It wouldn't be a normal week in Apple news land without a healthy dose of lawsuits, rumors, and spy shots of future products. This week did not disappoint in any of those categories.
First things first, the iPad 3. Rumor has it we'll see it the first week of March, or at least a device that will succeed the iPad 2. Word of that was joined with a photo of what might just be the back casing of the new device, which when stuck next to an iPad 2 suggested we could be looking at the real deal.
If new hardware isn't your thing, there's always legal paperwork (yes I just said that). There was plenty of that to go around this week with several key court decisions and new lawsuits worth keeping an eye on. The FBI also released a nearly 200-page background check on Apple co-founder Steve Jobs from 1991.
You can catch up on these stories, and others from the past week, in this edition of Apple Talk Weekly.
Apple Talk Weekly is a collection of some of the week's top Apple news and rumors. It appears every Saturday, and is curated by CNET's Apple reporter, Josh Lowensohn.
The FBI this week released a heavily redacted background check it did on late co-founder Steve Jobs back in 1991, some six years before Jobs would return as Apple's CEO and when U.S. President George H.W. Bush was considering Jobs for a position on his Export Council.
Among its findings are that there was once an attempt to extort Jobs and Apple with a bomb threat that later turned out to be false. There are also a handful of accounts from individuals interviewed by the FBI who weigh in on his personality and business style.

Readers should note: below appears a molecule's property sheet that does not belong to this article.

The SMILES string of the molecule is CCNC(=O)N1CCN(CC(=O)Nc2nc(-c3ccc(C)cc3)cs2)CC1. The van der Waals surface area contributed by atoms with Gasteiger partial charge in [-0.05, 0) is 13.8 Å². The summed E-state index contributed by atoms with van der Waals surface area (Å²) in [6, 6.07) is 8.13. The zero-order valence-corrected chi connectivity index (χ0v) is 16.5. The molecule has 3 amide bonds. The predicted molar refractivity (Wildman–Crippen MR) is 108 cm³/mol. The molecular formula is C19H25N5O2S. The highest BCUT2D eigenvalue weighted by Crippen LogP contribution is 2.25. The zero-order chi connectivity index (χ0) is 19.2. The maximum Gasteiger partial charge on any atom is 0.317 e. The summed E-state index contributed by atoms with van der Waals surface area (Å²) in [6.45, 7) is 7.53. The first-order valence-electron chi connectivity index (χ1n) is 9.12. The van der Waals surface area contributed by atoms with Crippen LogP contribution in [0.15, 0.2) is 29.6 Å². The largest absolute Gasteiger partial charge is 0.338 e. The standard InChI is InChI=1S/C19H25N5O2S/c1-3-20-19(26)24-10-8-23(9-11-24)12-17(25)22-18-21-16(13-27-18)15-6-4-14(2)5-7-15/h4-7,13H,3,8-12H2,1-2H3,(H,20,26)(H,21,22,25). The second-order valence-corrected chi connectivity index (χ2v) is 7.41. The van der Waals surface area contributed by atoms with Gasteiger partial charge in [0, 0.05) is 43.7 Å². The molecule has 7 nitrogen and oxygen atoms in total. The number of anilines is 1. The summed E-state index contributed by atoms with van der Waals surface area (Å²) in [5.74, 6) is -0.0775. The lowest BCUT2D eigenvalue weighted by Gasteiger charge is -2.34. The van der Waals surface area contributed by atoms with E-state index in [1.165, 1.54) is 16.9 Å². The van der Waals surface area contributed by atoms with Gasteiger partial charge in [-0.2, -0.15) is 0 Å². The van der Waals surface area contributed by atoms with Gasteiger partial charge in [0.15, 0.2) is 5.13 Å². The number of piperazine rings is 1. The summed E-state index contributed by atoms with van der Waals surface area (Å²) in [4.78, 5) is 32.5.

Apple set new records on Wall Street this week, reaching an all-time high in intraday trading and closing at several record highs. Apple's stock neared $500 for the first time, marking a considerable gain over the past three and a half months. The rise coincided with credible rumors that the company planned to announce a new iPad next month (more on that below).
Members from Change.org this week hand-delivered printed copies of a petition with 250,000 signatures asking Apple to improve working conditions at the overseas manufacturers where it both sources components and has its products built. The petitions, which were a combination of two separate grassroots efforts, were delivered to Apple Stores around the world, including the U.S., India, Australia and the U.K.
Letters, lawsuits, court decisions galore
This week there was no shortage of legal happenings, one of which was from Apple to the European Telecommunications Standards Institute, asking it to change the way it handles patents. That included setting royalty rates and keeping certain patents from being leverage to force injunctions. It was unearthed the same day Google made a pledge to for patents held by Motorola Mobility, which it announced plans to acquire last year.
In court, Motorola Mobility failed to get an injunction against Apple this week in Mannheim's Regional Court in Germany after a judge said that Motorola didn't make a strong enough case that Apple was infringing on a patent it held.yesterday in a U.S. court, taking aim at the company for breaching a contract it had with Qualcomm that both companies shared, saying Motorola shouldn't have been using it against other licensees.
Earlier in the week a judge for Germany's regional court in Dusseldorfin a separate case brought on by Apple, which had asked for an injunction on Samsung's Galaxy Tab 10.1N--the version of Samsung's tablet that had been re-designed per Apple's request.
Separately, a China-based Proview Technology filed a restraining order against Apple in China for the use of "iPad," saying it owned the trademark in the country and was looking for a ban of sales of the tablet there. There was also a lawsuit against Apple , accusing it of infringing on one of its patents with the iPhone, Apple TV and Remote app for iOS.